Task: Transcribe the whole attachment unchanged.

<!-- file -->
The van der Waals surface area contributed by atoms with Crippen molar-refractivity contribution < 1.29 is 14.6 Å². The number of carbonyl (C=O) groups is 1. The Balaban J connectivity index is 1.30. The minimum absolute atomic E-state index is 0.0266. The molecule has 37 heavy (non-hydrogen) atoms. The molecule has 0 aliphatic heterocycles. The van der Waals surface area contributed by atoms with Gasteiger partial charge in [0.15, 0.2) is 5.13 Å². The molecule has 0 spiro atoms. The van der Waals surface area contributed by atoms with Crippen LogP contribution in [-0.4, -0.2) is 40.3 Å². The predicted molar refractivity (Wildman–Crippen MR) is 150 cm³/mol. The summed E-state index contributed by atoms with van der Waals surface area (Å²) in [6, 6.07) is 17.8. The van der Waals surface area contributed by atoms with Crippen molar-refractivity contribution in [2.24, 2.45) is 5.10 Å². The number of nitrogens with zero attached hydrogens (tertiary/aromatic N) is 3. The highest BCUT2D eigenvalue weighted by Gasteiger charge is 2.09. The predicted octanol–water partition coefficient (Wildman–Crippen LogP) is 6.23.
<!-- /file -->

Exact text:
The van der Waals surface area contributed by atoms with Crippen molar-refractivity contribution < 1.29 is 14.6 Å². The number of carbonyl (C=O) groups is 1. The Balaban J connectivity index is 1.30. The minimum absolute atomic E-state index is 0.0266. The molecule has 37 heavy (non-hydrogen) atoms. The molecule has 0 aliphatic heterocycles. The van der Waals surface area contributed by atoms with Gasteiger partial charge in [0.15, 0.2) is 5.13 Å². The molecule has 0 spiro atoms. The van der Waals surface area contributed by atoms with Crippen LogP contribution in [-0.4, -0.2) is 40.3 Å². The predicted molar refractivity (Wildman–Crippen MR) is 150 cm³/mol. The summed E-state index contributed by atoms with van der Waals surface area (Å²) in [6, 6.07) is 17.8. The van der Waals surface area contributed by atoms with Crippen molar-refractivity contribution in [2.24, 2.45) is 5.10 Å². The number of nitrogens with zero attached hydrogens (tertiary/aromatic N) is 3. The highest BCUT2D eigenvalue weighted by Gasteiger charge is 2.09. The predicted octanol–water partition coefficient (Wildman–Crippen LogP) is 6.23.